Signet Jewelers is based in Bermuda and is the world's biggest retailer of diamond jewelry. Kohl's is a huge retail chain, as is Ross Stores, both of them kinda crappy department stores. Mylan is a pharamcetucial company. Ventas is a real estate company but in the healthcare sector. Duke Energy, American Water Works Company and Occidental Petroleum sort of speak for themselves.

Can you tell that I'm not... overly excited by most of these female-led companies?So firstly a reminder that while CEOs who are women are proven to be very profitable for businesses... they aren't necessarily always leading businesses that you may want to invest in (honestly if I LIKED Hersheys or Pepsi products, I'd be into both of those companies, but alas).

And yes, Match's CEO doesn't make it on this list cause Match Group isn't part of the S&P 500, which is a reminder that there are a lot of other companies to look at not just these ones.The one female-led company from the S&P 500 I am most excited about is Ulta (ULTA), which is a like a suburban version of Sephora, a retail store of beauty brands. I also noted back in my very first BHMM that I wanted to invest in skincare, as well as female-led companies. Ulta is the perfect mix of these two, and I have been looking at them for MONTHS.When I nearly bought three stocks, they were $200 each. Now they are around $250. But they've had a turbulent year.
 One tip my dad gave me, who loves choosing individual stocks based on companies he likes, is to check out their website and see how it was for online sales. It’s not a great site! It discouraged me. And the price kept floundering. Anyway, I didn’t buy ULTA, and then it jumped, and now I would maybe only be able to afford one perhaps two stocks right now. The advice here is dads don't know about beauty products.Do you factor female leadership or diverse leadership when you're choosing companies to invest in? Why or why not? What other rad female-led companies should I be buying stocks in? And my weekly reminder that if you open a Robinhood account, which lets you buy and sell stocks with zero fees, use my referral code and we both get a free share.And maybe this week is a good time to donate some cash to Catalyst, a global non-profit that works on improving workplaces for women and getting more women in positions of power.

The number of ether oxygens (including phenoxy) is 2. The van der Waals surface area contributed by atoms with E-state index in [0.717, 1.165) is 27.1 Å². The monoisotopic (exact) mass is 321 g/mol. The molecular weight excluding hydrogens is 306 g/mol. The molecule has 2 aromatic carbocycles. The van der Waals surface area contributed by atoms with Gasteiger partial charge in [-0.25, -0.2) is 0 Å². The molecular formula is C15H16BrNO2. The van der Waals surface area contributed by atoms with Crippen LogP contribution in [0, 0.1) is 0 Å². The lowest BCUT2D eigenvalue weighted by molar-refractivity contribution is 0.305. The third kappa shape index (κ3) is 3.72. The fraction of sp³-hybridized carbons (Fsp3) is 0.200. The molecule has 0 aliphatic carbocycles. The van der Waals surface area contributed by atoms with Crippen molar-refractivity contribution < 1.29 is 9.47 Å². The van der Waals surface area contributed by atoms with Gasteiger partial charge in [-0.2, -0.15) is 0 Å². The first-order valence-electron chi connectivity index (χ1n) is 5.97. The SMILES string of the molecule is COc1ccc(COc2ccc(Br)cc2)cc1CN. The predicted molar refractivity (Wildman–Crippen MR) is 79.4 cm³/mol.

Anyway, here's a check in of my stocks for the week:
Testimonials:From Nikita"Just discovered your newsletter. LOVE! Thanks for writing it!" — thank you for reading, I love when new people join and try to write for a mix of both newbies and long-timers, does it work or not really?From Beatrix: "I am enjoying your newsletter a LOT and it is incredibly helpful." — please tell me all the stocks you're buying (or wanting to buy) Beatrix.From Whisk E. Clear: "This is the most brilliant effort I’ve ever seen on Twitter. I applaud your work, and willingness to put yourself out there. #GoodJob" — honestly I am not sure if this is a spam account or not, but I appreciate the hashtag and also your name, gonna drink myself a bday whiskey right now.

Better Have My Money is on Twitter @bhavemymoney, so please tweet nice things (akathe link to our sign up page) and tag us. Got a mate who is also clueless af about stocks but might find it secretly fun? Forward this onto them and tell them to subscribe.

Honestly, I think most of my subscribers come from a friend of a friend, share the wealth and the knowledge around so we all become rich. Or maybe just make the few female CEOs richer? I guess that's fine too.